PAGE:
How a Bill Becomes a


Several complex steps are Involved In taking an Idea and turning It Into a law.

Key Terms joint resolution, special-interest group, rider, filibuster, cloture, voice vote, roll-call vote, veto, pocket veto

Reading Strategy Sequencing Information

As you read, create a graphic organizer similar to the one below. In each box write a step In the lawmaking process, showing how an idea becomes a low. Add as many boxes as necessary.


• How are bills Introduced and how do they work their way through Congress?

• What actions can a president take once a bill has been passed by Congress?

lit ii "if sriaans to Action

"I have never seen a better example of Members standing together, working together, swallowing our legalistic desires and our budgetary restraint feelings. These are difficult times. We have got to act decisively. The American people expect it of us, and they will accept nothing less. We are doing that. We are moving today to provide humanitarian funds to assist in the cleanup, disaster assistance, and military action that Is necessary."

—Former Senate Majority Leader Trent Lott, September 14, 2001. in the process of passing legislation in response to the terrorist attacks of September 11,2001

Members of Congress honor the memory of victims of the 2001 terrorist attacks.

Types of Bills

It is Congress's job to pass laws that the nation needs. However, have you heard people say there are two things you should never watch being made—sausages and laws? Strange elements may go into the final product, and the process requires patience. One scholar has compared lawmaking to running an obstacle course. More than 10,000 bills are often introduced during each term of Congress, yet only several hundred pass all the hurdles and become law.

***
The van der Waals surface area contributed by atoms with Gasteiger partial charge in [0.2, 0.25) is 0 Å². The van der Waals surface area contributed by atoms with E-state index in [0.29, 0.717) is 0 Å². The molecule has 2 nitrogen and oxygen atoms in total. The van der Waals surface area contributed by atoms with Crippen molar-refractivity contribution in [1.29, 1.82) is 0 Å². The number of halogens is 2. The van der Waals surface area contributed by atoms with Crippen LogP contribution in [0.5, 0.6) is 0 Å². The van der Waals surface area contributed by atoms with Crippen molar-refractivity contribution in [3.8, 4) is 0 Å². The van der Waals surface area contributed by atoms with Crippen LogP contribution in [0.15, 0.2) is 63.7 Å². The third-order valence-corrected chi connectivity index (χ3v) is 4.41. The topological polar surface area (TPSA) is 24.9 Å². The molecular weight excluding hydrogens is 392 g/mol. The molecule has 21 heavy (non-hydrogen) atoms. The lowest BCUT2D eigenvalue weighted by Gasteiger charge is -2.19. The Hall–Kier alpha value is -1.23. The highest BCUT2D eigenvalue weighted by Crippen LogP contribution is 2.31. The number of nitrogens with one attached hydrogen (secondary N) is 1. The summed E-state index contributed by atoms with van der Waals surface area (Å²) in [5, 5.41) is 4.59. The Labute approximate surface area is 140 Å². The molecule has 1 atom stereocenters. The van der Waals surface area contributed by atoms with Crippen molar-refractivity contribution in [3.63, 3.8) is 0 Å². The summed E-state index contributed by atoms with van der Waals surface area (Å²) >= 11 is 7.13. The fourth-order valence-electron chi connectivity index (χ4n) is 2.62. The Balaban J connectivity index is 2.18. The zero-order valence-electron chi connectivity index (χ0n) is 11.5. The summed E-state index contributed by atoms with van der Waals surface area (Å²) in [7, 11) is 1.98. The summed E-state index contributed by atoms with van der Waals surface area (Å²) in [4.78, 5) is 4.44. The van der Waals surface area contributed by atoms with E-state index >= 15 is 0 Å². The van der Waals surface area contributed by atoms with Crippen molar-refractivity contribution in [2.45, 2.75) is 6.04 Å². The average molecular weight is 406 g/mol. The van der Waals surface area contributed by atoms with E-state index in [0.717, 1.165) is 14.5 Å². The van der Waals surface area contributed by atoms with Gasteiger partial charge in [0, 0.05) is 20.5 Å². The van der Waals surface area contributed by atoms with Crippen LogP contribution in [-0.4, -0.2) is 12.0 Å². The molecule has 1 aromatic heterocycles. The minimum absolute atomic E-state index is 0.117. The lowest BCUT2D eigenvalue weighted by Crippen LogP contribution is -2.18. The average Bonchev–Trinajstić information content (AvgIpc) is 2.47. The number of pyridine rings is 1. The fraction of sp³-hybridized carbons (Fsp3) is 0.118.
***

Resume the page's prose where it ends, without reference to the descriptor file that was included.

Bills generally fall into two categories. Private bills concern individual people or places. They usually deal with people's claims against the government. Public bills apply to the entire nation and involve general matters like taxation* civil rights, or terrorism. They may be debated for months and get much media coverage.

Along with bills, Congress considers different kinds of resolutions, or formal statements expressing lawmakers' opinions or decisions. Many resolutions, such as those creating a new congressional committee or permitting a ceremony in the Capitol, do not have the force of law. joint resolutions, however, which

Wr \W% jmjfr'-fet tere are passed by both houses of Congress, do become laws if signed by the president. Congress uses joint resolutions to propose constitutional amendments, to designate money for a special purpose, and to correct errors in bills already passed.

*ilpi?*-P Vfl> Concluding Why might public bills take months to debate?

From Bill to Law

Every bill starts with an idea. Some of these ideas comc from members of Congress or private citizens. Many more ideas begin in the White House. Other bills are suggested by special-interest groups» or organizations made up of people with some common interest who try to influence government decisions.

Whatever their source, bills can be introduced in Congress only by senators and representatives, Any bill that involves money must start in the House. Every bill is given a title and a number when it is submitted. For example, during the first session of Congress, the first bill introduced is called S.T in the Senate and H.R.i in the House, 'JLTic bill is then sent to the standing committee that seems most qualified to handle it.

Profile of the 108th Congress


How Bill Becomes Law Diagram

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Evaluating Charts

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What percentage of United States senators are women?

158 Chapter 6 Congress

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Public Hearing Senator Kent Conrad, a Democrat from North Dakota, speaks during a hearing on the president's 2002 budget before the Senate budget committee. Why are public hearings of bills held?

Committee Action

Committees receive far more bills than they can process.The chairperson is the main person to decide which bills get ignored and which get studied.'ITiose that merit attention are often researched and reported 011 by a subcommittee. Public hearings may be held to allow experts and concerned citizens to voice their opinions. People may also submit written statements for or against the bill.